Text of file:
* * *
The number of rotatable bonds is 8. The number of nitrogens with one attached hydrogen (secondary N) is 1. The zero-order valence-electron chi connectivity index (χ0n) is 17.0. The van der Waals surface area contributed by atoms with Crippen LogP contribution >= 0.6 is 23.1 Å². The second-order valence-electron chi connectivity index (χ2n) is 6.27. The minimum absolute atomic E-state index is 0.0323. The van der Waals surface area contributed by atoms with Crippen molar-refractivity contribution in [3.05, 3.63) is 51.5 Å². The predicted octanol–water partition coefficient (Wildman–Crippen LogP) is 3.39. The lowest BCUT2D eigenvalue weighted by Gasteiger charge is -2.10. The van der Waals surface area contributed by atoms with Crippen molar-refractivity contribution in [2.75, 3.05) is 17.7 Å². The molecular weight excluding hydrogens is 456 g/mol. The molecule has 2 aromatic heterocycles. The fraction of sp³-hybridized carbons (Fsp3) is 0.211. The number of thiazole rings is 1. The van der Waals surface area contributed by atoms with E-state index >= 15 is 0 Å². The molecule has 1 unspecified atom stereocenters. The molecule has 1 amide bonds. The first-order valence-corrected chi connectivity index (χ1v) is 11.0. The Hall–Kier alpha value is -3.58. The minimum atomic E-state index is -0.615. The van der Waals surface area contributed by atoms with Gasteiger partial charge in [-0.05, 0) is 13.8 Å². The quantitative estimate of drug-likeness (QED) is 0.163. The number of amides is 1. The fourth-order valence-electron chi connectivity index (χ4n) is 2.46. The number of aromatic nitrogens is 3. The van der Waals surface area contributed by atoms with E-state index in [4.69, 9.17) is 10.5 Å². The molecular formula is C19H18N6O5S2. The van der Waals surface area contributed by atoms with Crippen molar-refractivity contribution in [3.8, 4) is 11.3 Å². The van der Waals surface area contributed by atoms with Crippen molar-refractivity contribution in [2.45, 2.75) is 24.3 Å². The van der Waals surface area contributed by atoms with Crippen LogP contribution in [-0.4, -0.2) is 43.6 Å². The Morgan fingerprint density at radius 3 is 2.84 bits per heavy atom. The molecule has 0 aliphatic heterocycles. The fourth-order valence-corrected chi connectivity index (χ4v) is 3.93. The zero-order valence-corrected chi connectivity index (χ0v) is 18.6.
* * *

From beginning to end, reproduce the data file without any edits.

The number of rotatable bonds is 8. The number of nitrogens with one attached hydrogen (secondary N) is 1. The zero-order valence-electron chi connectivity index (χ0n) is 17.0. The van der Waals surface area contributed by atoms with Crippen LogP contribution >= 0.6 is 23.1 Å². The second-order valence-electron chi connectivity index (χ2n) is 6.27. The minimum absolute atomic E-state index is 0.0323. The van der Waals surface area contributed by atoms with Crippen molar-refractivity contribution in [3.05, 3.63) is 51.5 Å². The predicted octanol–water partition coefficient (Wildman–Crippen LogP) is 3.39. The lowest BCUT2D eigenvalue weighted by Gasteiger charge is -2.10. The van der Waals surface area contributed by atoms with Crippen molar-refractivity contribution in [2.75, 3.05) is 17.7 Å². The molecular weight excluding hydrogens is 456 g/mol. The molecule has 2 aromatic heterocycles. The fraction of sp³-hybridized carbons (Fsp3) is 0.211. The number of thiazole rings is 1. The van der Waals surface area contributed by atoms with E-state index >= 15 is 0 Å². The molecule has 1 unspecified atom stereocenters. The molecule has 1 amide bonds. The first-order valence-corrected chi connectivity index (χ1v) is 11.0. The Hall–Kier alpha value is -3.58. The minimum atomic E-state index is -0.615. The van der Waals surface area contributed by atoms with Gasteiger partial charge in [-0.05, 0) is 13.8 Å². The quantitative estimate of drug-likeness (QED) is 0.163. The number of amides is 1. The fourth-order valence-electron chi connectivity index (χ4n) is 2.46. The number of aromatic nitrogens is 3. The van der Waals surface area contributed by atoms with E-state index in [4.69, 9.17) is 10.5 Å². The molecular formula is C19H18N6O5S2. The van der Waals surface area contributed by atoms with Crippen molar-refractivity contribution in [3.8, 4) is 11.3 Å². The van der Waals surface area contributed by atoms with Crippen molar-refractivity contribution in [2.45, 2.75) is 24.3 Å². The van der Waals surface area contributed by atoms with Crippen LogP contribution in [-0.4, -0.2) is 43.6 Å². The Morgan fingerprint density at radius 3 is 2.84 bits per heavy atom. The molecule has 0 aliphatic heterocycles. The fourth-order valence-corrected chi connectivity index (χ4v) is 3.93. The zero-order valence-corrected chi connectivity index (χ0v) is 18.6.